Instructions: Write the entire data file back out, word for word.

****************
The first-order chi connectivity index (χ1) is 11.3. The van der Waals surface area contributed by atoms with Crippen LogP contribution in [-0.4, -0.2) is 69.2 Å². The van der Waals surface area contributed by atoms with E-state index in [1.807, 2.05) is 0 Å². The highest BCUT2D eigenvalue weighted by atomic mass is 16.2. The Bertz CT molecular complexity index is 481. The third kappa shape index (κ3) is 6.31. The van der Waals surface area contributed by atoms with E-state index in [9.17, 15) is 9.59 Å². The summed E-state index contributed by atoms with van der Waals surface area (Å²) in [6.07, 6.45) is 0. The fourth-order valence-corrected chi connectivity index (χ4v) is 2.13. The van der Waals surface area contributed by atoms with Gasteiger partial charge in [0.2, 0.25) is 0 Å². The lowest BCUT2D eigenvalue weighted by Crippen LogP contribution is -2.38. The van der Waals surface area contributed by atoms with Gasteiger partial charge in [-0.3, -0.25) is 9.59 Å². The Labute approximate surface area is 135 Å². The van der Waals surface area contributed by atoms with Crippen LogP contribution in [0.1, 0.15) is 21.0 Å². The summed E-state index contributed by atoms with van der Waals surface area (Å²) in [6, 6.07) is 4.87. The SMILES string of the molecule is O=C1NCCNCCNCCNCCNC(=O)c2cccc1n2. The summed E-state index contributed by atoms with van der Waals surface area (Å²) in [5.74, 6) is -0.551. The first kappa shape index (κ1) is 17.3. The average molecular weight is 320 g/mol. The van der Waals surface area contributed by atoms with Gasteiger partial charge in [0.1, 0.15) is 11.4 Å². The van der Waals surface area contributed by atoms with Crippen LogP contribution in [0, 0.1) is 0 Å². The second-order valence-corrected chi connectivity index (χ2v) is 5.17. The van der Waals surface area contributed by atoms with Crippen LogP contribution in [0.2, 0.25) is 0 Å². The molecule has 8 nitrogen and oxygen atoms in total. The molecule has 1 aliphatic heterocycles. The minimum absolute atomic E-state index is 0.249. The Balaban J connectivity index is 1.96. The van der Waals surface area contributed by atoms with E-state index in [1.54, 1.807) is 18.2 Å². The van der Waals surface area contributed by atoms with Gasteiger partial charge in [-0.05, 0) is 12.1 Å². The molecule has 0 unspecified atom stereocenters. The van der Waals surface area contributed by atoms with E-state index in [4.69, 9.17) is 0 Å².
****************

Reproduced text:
The first-order chi connectivity index (χ1) is 11.3. The van der Waals surface area contributed by atoms with Crippen LogP contribution in [-0.4, -0.2) is 69.2 Å². The van der Waals surface area contributed by atoms with E-state index in [1.807, 2.05) is 0 Å². The highest BCUT2D eigenvalue weighted by atomic mass is 16.2. The Bertz CT molecular complexity index is 481. The third kappa shape index (κ3) is 6.31. The van der Waals surface area contributed by atoms with E-state index in [9.17, 15) is 9.59 Å². The summed E-state index contributed by atoms with van der Waals surface area (Å²) in [6.07, 6.45) is 0. The fourth-order valence-corrected chi connectivity index (χ4v) is 2.13. The van der Waals surface area contributed by atoms with Gasteiger partial charge in [0.2, 0.25) is 0 Å². The lowest BCUT2D eigenvalue weighted by Crippen LogP contribution is -2.38. The van der Waals surface area contributed by atoms with Gasteiger partial charge in [-0.3, -0.25) is 9.59 Å². The Labute approximate surface area is 135 Å². The van der Waals surface area contributed by atoms with Crippen LogP contribution in [0.1, 0.15) is 21.0 Å². The summed E-state index contributed by atoms with van der Waals surface area (Å²) in [6, 6.07) is 4.87. The SMILES string of the molecule is O=C1NCCNCCNCCNCCNC(=O)c2cccc1n2. The summed E-state index contributed by atoms with van der Waals surface area (Å²) in [5.74, 6) is -0.551. The first kappa shape index (κ1) is 17.3. The average molecular weight is 320 g/mol. The van der Waals surface area contributed by atoms with Gasteiger partial charge in [0.1, 0.15) is 11.4 Å². The van der Waals surface area contributed by atoms with Crippen LogP contribution in [0, 0.1) is 0 Å². The second-order valence-corrected chi connectivity index (χ2v) is 5.17. The van der Waals surface area contributed by atoms with Crippen LogP contribution in [0.2, 0.25) is 0 Å². The molecule has 8 nitrogen and oxygen atoms in total. The molecule has 1 aliphatic heterocycles. The minimum absolute atomic E-state index is 0.249. The Balaban J connectivity index is 1.96. The van der Waals surface area contributed by atoms with E-state index in [1.54, 1.807) is 18.2 Å². The van der Waals surface area contributed by atoms with Gasteiger partial charge in [-0.05, 0) is 12.1 Å². The molecule has 0 unspecified atom stereocenters. The van der Waals surface area contributed by atoms with E-state index in [4.69, 9.17) is 0 Å².